Business calls for robust Article 6 rules to be agreed at COP25Jen Austin, Policy Director for the We Mean Business coalition
On the final day of negotiations at COP25 in Madrid, companies are increasing their call for a strong and meaningful agreement on Article 6 as an important part of an ambitious outcome from this year’s conference.
Article 6 allows for “cooperation in the implementation” of Nationally Determined Contributions (NDCs) “to allow for higher ambition.” It is a critical piece of the Paris Agreement, and one that has significant potential to boost investment in solutions and increase the efficiency and economic benefits of the transition.
In order to do so, the negotiations must produce clear rules and reliable environmental safeguards, ensuring the environmental integrity of carbon credits and making certain that no reductions are double counted. Companies need to know they can trust what they are buying and selling. Anything less would be a risk to their reputation and value.
“Although a robust Article 6 agreement has great potential to incentivize parties to take faster and additional mitigation action, while supporting sustainable development and increased climate finance, it is imperative to ensure the environmental integrity of the global mechanism,” Jeff Turner, VP Sustainability at Royal DSM, said.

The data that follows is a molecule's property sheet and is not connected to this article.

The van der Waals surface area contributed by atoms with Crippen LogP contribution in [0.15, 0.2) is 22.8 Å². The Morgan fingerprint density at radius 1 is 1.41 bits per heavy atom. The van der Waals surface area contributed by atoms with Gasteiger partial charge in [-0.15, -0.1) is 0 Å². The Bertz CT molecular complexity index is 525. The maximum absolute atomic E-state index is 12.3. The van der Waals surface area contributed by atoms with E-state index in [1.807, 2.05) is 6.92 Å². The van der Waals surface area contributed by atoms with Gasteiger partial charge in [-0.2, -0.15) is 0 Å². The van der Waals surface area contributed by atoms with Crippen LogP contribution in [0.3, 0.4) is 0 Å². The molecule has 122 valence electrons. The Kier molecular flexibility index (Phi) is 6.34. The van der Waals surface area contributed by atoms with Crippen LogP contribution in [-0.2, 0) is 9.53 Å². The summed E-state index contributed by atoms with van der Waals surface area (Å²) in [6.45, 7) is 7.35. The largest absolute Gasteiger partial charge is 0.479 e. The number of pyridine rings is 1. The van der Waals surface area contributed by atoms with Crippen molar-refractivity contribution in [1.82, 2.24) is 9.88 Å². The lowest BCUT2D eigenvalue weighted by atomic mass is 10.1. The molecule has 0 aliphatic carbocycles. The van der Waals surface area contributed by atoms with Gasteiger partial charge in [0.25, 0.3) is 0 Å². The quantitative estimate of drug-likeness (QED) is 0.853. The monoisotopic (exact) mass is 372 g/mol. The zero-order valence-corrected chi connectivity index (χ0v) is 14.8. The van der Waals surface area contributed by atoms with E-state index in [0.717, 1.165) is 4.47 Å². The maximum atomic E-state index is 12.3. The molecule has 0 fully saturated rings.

“If not, it can have wide-ranging implications with potential to undermine the Paris Agreement. The key is to ensure robust accounting rules and mechanisms,” he added.
Carlos Sallé Alonso, Director of Energy Policies and Climate Change at Spanish power utility Iberdrola, said that reaching an agreement would help businesses reduce their emissions more effectively.
“The Article 6 outcome at COP25 should provide robust guidelines to ensure environmental integrity, create a strong C02 price signal, and encourage ambition in the NDC revision process during 2020. This robust outcome will definitely contribute to help business to drive deep decarbonization pathways,” he said.
Meanwhile, corporate use of an internal price on carbon is becoming the new normal for major multinationals. In 2017 almost 1,400 companies were factoring an internal carbon price into their business plans, representing an eight-fold leap over four years, according to CDP data.
This rapidly growing group of companies know that putting a price on carbon can help drive decarbonization and increase accountability and competitiveness.
Negotiators have spent much of the year focused on Article 6, as the rest of the world has spent much of the year calling for increased climate ambition from policy makers. The two go hand in hand – clear pricing signals and policies that shift global financial flows away from polluting investments and toward zero-carbon solutions will provide a powerful impetus for accelerating business action on climate change.
A strong agreement on Article 6 must come as part of an overall commitment to increased climate action. The signal from governments coming out of COP25 and into 2020 needs to be a clear commitment to increasing ambition and accelerating the transition to a zero-carbon economy.
In addition to strong rules of the road – business is looking for governments to commit to achieving a just transition to a net-zero carbon economy by 2050 at the latest. They must strengthen their NDCs and 2030 targets in line with a 1.5ºC trajectory, and lay out national policies, plans and laws to drive the achievement of these targets.
Together these will boost investment in solutions, help drive green growth in the real economy and empower countries to deliver on their national climate targets faster and more effectively.